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Bought new 2020 Rav4 hybrid limited beginning of December and travel mostly highway 68-70 mph. 90 miles per day. My mpg's have only been 30 - 32. I fill up at same gas pump and calculate milage myself. I tried even keeping it in EV mode around town as much as possible babying throttle. Toyota said take it into service center. Dealer said could not find anything. Maybe an update coming. Anybody else having this problem. Will be bringing back at 5k service. I have tried different gas station still same.
 

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Because this is not really "40 mpg" car for everyone. You have to have ideal conditions and be very easy on the gas to reach this. If they rated this as 35 mpg in the city it would have been more appropriate
 

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Get 34.1 mpg. Regular driving. If I want to get mpg up, need to coast to stop. Use the brake as little as possible. Still, w/o any change in my driving getting @34. Not pleased to find out after the fact that I had to change my driving manner to get the advertised 40mpg.
 

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Get 34.1 mpg. Regular driving. If I want to get mpg up, need to coast to stop. Use the brake as little as possible. Still, w/o any change in my driving getting @34. Not pleased to find out after the fact that I had to change my driving manner to get the advertised 40mpg.
You can use the brakes to stop. That will increase the regenerative braking.
 

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You can use the brakes to stop. That will increase the regenerative braking.
RavDoug I thought you were a pro. 🙁

I have no need to beat a dead horse. We all know once you have momentum it is best to keep it. Using the brakes as little as possible is one of the top five methods of great mpg. Regen is better than friction brakes but not slowing or stopping is best.

80-90% of your fuel is spent accelerating. It takes very little fuel to maintain. 6 horsepower keeps the car rolling at 40 mph. 10 horsepower at 50 mph. 16 horsepower at 60.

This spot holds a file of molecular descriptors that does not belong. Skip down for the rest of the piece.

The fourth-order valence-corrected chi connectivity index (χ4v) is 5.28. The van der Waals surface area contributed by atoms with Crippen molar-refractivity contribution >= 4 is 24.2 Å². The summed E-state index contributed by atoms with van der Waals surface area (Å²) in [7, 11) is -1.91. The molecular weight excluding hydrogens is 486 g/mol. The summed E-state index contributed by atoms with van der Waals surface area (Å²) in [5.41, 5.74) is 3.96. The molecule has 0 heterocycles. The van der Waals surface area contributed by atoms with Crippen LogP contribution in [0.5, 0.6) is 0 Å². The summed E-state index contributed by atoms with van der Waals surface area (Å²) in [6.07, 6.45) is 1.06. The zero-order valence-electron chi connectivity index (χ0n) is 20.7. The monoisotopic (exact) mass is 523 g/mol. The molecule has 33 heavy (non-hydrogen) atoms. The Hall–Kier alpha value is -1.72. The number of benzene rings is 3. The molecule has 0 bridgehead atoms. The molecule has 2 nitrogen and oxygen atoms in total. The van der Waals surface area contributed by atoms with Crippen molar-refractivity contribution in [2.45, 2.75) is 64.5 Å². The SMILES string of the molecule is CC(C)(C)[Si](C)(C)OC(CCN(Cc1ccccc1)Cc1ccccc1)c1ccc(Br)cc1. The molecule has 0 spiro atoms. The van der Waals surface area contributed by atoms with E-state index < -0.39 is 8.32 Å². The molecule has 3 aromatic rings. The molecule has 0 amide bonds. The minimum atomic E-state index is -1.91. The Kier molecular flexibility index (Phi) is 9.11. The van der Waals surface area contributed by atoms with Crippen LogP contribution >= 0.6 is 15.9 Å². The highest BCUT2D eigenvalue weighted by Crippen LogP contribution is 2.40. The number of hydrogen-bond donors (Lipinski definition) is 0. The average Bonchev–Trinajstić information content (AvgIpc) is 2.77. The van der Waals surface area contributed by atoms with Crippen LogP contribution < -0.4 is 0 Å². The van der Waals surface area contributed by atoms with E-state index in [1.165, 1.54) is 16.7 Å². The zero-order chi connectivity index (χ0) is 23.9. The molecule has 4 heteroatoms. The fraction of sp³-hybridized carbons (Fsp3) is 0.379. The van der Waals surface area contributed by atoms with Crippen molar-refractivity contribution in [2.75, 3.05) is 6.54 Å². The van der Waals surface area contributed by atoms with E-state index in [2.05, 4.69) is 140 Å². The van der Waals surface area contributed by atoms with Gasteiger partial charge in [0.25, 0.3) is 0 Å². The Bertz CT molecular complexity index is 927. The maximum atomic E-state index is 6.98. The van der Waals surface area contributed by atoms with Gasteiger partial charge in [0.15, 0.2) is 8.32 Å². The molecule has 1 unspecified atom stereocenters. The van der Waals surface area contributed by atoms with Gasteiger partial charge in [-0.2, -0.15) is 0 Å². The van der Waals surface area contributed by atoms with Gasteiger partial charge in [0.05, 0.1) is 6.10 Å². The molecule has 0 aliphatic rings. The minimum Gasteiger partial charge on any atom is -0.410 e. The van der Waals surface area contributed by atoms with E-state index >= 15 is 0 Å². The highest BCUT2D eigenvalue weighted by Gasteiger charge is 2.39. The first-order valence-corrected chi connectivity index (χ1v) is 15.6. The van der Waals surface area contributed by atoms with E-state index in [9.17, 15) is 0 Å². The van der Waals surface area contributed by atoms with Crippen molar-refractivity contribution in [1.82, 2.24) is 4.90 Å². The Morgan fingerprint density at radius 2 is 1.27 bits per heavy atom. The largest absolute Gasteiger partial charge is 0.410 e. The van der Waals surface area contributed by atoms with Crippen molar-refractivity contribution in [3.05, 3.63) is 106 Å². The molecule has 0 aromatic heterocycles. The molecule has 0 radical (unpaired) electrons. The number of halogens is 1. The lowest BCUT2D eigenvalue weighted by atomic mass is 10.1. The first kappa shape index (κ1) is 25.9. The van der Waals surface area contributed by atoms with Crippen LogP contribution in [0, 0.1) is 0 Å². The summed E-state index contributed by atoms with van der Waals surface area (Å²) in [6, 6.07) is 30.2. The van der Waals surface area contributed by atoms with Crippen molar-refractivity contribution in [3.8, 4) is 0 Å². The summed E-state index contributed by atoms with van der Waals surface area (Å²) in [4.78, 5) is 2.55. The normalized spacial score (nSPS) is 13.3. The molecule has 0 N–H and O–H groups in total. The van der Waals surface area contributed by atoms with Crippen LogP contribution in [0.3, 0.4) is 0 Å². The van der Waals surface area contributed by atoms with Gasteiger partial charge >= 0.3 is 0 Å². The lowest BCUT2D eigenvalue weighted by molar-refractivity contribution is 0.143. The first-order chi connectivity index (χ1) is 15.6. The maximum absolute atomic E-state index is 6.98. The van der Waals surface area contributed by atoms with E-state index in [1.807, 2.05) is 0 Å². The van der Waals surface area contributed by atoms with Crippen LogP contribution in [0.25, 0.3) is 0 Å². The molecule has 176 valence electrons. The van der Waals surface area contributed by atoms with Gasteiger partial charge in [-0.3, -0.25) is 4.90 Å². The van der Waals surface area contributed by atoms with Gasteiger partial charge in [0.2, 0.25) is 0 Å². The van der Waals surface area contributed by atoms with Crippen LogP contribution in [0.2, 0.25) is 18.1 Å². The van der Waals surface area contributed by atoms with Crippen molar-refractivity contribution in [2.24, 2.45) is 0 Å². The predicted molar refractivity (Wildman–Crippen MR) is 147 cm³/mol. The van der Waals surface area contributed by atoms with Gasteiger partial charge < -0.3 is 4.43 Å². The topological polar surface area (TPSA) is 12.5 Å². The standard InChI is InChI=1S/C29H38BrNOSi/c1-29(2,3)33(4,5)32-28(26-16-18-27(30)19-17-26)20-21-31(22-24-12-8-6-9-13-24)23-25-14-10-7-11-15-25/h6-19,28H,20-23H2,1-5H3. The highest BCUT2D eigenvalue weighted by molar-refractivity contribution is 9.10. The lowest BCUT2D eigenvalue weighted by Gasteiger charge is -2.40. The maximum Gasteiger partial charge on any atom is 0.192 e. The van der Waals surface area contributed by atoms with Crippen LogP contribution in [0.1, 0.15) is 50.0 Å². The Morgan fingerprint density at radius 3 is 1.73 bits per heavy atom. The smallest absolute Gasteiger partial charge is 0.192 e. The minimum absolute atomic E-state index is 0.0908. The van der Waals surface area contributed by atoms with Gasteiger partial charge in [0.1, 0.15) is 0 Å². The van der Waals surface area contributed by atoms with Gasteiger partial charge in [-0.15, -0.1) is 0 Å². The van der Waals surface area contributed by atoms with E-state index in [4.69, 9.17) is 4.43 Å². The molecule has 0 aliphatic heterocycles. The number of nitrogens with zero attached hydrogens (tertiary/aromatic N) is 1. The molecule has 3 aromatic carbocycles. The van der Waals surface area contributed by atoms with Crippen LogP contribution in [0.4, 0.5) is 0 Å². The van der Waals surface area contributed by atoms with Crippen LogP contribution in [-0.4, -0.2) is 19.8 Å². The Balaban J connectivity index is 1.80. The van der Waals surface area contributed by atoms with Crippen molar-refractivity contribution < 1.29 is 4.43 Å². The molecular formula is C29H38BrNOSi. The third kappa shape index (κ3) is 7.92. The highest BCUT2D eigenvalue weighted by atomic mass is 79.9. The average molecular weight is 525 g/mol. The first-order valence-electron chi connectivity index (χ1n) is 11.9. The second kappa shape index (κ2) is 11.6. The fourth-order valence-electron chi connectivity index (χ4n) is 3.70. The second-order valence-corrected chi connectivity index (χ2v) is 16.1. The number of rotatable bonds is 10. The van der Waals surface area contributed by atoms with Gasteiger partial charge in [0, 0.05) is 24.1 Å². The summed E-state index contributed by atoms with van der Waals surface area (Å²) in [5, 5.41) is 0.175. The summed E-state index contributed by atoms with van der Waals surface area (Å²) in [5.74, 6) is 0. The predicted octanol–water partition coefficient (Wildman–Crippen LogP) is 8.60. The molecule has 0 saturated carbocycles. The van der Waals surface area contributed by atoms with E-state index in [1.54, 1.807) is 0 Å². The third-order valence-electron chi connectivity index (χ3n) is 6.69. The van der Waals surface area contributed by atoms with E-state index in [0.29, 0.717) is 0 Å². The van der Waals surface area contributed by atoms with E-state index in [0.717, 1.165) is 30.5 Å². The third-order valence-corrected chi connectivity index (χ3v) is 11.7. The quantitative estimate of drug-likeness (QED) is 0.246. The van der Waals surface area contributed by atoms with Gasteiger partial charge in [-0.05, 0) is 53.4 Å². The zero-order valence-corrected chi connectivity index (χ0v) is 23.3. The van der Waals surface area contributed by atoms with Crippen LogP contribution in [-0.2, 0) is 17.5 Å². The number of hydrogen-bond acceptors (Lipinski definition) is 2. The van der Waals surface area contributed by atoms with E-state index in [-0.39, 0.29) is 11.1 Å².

Zero to 60 mph in 12 seconds? 200 horsepower.
 

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RavDoug I thought you were a pro. 🙁

I have no need to beat a dead horse. We all know once you have momentum it is best to keep it. Using the brakes as little as possible is one of the top five methods of great mpg. Regen is better than friction brakes but not slowing or stopping is best.

80-90% of your fuel is spent accelerating. It takes very little fuel to maintain. 6 horsepower keeps the car rolling at 40 mph. 10 horsepower at 50 mph. 16 horsepower at 60.

Zero to 60 mph in 12 seconds? 200 horsepower.
You're not wrong, but that's also not the point.

Of course you want to maintain your momentum as much as possible, there's not in question. But no matter what, at some point you have to stop the car.

The comment I replied to said that they have to coast to a stop, using the natural resistances (air, rolling resistance, engine braking, gravity, etc.) to stop the car. But if you have regenerative braking, it's better to recovery some of the energy for when you accelerate again.

It's best to slow down as little as necessary. But when you do slow down, use those brakes to recover the energy.
 

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I took it a different way.
Regeneration is a nice to have feature, but should not be a "goal".

Also we should use the word "brakes" to only refer to "friction brakes" as in normal brake pads.

We should use "regen" to refer to motor/generators using electromagnetic force to slow the vehicle and generate power in the process.

In fact, my Bolt EV has "one pedal driving". The regen is so powerful it stops my car in 95% of all situations. It will actually bring the car to a dead stop with electromagnetic force only. My brake rotors may rust over!

In one pedal driving (selectable) the "go" pedal travel is mapped differently.
Bottom of pedal travel is for variable regen braking, and top of pedal travel is for acceleration. Holding the pedal in the middle gets you constant speed or neutral coasting. You literally don't have to touch the friction brakes except for panic stop.
 

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Some things to keep in mind about reduced winter gas milage. We are using winter blend gas this time of year. It has less BTUs per gallon. Also the air is more dense. The colder it gets the more dense the air gets and it takes more power to move the car through it at highway speed. Driving through snow also uses more gas.